A centuries-old painting of one of the country’s foremost explorers has left the National Portrait Gallery to take up temporary residence in its subject’s former home.
The Elizabethan-era portrait of Sir Francis Drake has made the journey south to Buckland Abbey near Yelverton in Devon, where the seafarer lived in the 16th century.
It is part of the National Portrait Gallery’s Coming Home project, which will see it lend 50 portraits to places across the UK with which they are most closely associated.
The painting of Sir Francis Drake – the first Englishman to circumnavigate the globe, and who had a vital role in the defeat of the Spanish Armada – will be on display at Buckland Abbey until September 22.
Alison Cooper, National Trust curator, said: “The painting was created shortly after Drake came home from his circumnavigation of the globe.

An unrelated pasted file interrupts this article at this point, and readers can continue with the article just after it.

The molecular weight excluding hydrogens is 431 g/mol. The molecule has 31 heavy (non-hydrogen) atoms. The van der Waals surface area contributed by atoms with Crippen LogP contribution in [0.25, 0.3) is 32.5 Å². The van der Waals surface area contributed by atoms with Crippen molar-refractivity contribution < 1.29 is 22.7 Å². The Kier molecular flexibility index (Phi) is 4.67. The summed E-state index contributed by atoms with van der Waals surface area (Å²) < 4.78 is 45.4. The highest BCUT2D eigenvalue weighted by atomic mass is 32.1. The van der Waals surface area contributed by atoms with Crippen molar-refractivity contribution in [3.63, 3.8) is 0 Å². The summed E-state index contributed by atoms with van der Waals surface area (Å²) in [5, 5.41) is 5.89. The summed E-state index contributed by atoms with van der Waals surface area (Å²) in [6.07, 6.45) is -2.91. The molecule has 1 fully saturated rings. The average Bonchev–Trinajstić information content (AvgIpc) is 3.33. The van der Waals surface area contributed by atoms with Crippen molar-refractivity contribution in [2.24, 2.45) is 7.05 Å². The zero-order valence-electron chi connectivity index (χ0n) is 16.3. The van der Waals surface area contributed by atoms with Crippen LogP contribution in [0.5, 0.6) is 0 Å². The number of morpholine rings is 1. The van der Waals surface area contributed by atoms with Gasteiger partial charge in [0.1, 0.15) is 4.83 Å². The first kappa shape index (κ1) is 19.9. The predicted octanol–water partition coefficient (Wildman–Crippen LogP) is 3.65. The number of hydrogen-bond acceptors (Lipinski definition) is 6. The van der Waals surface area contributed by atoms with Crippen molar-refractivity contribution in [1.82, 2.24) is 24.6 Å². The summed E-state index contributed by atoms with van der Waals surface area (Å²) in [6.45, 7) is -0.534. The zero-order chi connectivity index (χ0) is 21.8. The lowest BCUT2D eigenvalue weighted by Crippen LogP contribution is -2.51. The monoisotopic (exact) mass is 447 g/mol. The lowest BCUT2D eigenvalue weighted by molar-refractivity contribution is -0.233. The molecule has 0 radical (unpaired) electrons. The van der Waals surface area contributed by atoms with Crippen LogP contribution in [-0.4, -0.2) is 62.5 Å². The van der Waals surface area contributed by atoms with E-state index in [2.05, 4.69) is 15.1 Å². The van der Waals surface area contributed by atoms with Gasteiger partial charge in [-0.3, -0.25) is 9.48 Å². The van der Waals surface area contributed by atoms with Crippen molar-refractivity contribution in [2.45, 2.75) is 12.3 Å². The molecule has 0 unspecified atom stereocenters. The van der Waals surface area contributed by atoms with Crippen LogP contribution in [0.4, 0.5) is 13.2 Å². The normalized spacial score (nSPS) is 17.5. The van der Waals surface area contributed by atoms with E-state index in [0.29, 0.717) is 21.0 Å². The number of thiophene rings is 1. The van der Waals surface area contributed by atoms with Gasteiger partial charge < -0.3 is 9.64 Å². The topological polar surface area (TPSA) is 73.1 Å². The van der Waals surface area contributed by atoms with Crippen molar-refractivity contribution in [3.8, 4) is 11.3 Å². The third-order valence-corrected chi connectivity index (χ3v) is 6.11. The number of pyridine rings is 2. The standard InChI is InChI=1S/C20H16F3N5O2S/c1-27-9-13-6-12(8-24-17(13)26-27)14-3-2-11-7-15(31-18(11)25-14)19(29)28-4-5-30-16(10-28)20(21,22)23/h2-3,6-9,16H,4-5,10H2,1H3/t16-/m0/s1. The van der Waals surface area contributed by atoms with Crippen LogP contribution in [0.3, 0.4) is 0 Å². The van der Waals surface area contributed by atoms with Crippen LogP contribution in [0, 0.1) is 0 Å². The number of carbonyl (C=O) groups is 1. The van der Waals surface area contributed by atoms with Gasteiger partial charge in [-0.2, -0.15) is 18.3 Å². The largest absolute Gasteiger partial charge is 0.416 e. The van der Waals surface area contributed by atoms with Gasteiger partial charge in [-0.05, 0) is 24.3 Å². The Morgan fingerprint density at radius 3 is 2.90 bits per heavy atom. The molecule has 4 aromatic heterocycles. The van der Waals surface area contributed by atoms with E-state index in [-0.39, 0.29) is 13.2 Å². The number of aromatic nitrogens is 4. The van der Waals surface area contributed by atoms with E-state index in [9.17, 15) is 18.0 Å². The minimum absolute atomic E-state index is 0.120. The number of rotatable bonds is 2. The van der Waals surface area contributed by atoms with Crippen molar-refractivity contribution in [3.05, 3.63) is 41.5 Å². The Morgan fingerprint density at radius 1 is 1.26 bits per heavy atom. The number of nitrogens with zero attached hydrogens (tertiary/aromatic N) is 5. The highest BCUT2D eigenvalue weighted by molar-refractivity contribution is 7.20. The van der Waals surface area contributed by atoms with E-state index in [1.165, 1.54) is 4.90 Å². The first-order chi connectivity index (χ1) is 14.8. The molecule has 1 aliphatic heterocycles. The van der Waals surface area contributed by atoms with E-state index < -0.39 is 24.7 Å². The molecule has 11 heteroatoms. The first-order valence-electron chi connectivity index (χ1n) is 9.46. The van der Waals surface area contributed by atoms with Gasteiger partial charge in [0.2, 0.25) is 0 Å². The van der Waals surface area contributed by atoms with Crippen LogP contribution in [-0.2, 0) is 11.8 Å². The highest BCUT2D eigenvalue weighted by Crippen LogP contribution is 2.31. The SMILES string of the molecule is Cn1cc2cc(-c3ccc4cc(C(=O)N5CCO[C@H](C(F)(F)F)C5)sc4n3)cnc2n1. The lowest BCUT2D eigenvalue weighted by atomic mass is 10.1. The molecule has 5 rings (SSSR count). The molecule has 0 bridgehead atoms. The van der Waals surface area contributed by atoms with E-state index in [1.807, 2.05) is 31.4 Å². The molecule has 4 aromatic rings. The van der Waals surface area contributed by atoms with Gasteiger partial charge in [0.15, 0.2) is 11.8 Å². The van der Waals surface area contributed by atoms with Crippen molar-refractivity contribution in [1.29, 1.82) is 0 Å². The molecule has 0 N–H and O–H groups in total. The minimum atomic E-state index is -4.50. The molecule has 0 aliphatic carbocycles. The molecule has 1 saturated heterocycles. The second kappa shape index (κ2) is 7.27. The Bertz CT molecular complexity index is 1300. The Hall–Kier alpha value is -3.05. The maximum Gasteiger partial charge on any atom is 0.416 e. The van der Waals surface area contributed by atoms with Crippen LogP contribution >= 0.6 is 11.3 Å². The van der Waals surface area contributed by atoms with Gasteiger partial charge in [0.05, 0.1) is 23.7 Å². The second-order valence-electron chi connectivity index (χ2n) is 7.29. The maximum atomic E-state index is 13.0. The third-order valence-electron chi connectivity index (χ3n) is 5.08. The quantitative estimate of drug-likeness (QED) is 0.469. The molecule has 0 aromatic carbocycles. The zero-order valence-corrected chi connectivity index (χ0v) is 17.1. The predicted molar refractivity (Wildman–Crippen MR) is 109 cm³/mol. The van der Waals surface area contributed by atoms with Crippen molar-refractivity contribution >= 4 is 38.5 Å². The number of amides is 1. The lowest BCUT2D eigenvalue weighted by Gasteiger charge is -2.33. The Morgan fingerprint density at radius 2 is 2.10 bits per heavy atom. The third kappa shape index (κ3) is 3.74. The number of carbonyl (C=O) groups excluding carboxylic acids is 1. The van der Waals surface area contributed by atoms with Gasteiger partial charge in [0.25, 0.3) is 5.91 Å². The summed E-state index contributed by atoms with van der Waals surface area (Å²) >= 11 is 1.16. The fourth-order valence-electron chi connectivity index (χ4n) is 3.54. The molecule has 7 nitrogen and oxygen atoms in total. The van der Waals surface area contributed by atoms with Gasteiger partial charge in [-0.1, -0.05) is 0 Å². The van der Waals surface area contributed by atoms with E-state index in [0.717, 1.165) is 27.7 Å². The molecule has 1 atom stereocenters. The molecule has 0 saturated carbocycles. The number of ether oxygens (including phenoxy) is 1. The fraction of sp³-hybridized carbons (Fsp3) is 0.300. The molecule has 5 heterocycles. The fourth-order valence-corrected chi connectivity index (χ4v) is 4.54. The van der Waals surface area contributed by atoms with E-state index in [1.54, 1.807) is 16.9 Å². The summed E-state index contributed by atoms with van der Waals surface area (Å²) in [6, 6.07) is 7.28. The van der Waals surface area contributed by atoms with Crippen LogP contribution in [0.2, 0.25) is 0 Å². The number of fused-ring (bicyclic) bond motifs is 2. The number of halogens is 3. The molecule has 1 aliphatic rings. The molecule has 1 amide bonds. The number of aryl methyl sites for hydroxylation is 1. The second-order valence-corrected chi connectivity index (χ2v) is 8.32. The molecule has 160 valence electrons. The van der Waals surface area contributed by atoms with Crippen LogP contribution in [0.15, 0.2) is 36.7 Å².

“In 1581 following his return, his life entirely changed. His voyage made him famous as well as fabulously wealthy. He was knighted by Elizabeth I, and was able to purchase Buckland Abbey – a country home that befitted his new found status.
“It’s a wonderful opportunity for Buckland to be able to borrow this portrait and put it on public display outside of London.
“The fact that we are able to bring it back to Drake’s former home where it may have been during Drake’s lifetime, makes this prospect even more exciting.”